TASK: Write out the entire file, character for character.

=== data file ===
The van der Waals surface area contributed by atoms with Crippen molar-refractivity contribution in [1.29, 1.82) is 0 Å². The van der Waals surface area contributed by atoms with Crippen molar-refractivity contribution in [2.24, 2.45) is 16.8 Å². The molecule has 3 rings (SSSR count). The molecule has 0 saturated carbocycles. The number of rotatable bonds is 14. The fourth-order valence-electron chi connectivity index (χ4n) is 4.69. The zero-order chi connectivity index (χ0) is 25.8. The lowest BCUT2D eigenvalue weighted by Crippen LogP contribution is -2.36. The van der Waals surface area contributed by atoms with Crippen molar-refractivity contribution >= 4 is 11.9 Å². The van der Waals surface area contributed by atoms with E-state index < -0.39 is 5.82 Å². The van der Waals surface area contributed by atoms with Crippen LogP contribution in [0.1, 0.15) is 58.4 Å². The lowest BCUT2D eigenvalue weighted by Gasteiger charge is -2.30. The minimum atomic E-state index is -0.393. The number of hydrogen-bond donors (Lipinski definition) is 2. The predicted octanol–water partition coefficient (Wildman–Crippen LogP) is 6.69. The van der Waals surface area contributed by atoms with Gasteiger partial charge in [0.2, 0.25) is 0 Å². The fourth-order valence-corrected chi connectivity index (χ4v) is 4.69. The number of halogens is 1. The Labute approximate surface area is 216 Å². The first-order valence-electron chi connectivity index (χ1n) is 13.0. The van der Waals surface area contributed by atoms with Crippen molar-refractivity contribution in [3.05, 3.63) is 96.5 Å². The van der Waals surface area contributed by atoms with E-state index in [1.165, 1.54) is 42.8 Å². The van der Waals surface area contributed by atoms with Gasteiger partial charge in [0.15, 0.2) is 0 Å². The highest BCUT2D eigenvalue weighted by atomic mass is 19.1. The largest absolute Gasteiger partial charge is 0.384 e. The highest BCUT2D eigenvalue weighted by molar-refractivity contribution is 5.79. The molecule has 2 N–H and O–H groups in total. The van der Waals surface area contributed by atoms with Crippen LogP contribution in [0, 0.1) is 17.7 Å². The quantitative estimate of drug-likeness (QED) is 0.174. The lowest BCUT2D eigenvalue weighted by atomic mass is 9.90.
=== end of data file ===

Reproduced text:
The van der Waals surface area contributed by atoms with Crippen molar-refractivity contribution in [1.29, 1.82) is 0 Å². The van der Waals surface area contributed by atoms with Crippen molar-refractivity contribution in [2.24, 2.45) is 16.8 Å². The molecule has 3 rings (SSSR count). The molecule has 0 saturated carbocycles. The number of rotatable bonds is 14. The fourth-order valence-electron chi connectivity index (χ4n) is 4.69. The zero-order chi connectivity index (χ0) is 25.8. The lowest BCUT2D eigenvalue weighted by Crippen LogP contribution is -2.36. The van der Waals surface area contributed by atoms with Crippen molar-refractivity contribution >= 4 is 11.9 Å². The van der Waals surface area contributed by atoms with E-state index < -0.39 is 5.82 Å². The van der Waals surface area contributed by atoms with Crippen LogP contribution in [0.1, 0.15) is 58.4 Å². The lowest BCUT2D eigenvalue weighted by Gasteiger charge is -2.30. The minimum atomic E-state index is -0.393. The number of hydrogen-bond donors (Lipinski definition) is 2. The predicted octanol–water partition coefficient (Wildman–Crippen LogP) is 6.69. The van der Waals surface area contributed by atoms with Gasteiger partial charge in [0.2, 0.25) is 0 Å². The fourth-order valence-corrected chi connectivity index (χ4v) is 4.69. The number of halogens is 1. The Labute approximate surface area is 216 Å². The first-order valence-electron chi connectivity index (χ1n) is 13.0. The van der Waals surface area contributed by atoms with Crippen molar-refractivity contribution in [3.05, 3.63) is 96.5 Å². The van der Waals surface area contributed by atoms with E-state index in [1.165, 1.54) is 42.8 Å². The van der Waals surface area contributed by atoms with Gasteiger partial charge in [0.15, 0.2) is 0 Å². The highest BCUT2D eigenvalue weighted by atomic mass is 19.1. The largest absolute Gasteiger partial charge is 0.384 e. The highest BCUT2D eigenvalue weighted by molar-refractivity contribution is 5.79. The molecule has 2 N–H and O–H groups in total. The van der Waals surface area contributed by atoms with Crippen LogP contribution in [0, 0.1) is 17.7 Å². The quantitative estimate of drug-likeness (QED) is 0.174. The lowest BCUT2D eigenvalue weighted by atomic mass is 9.90.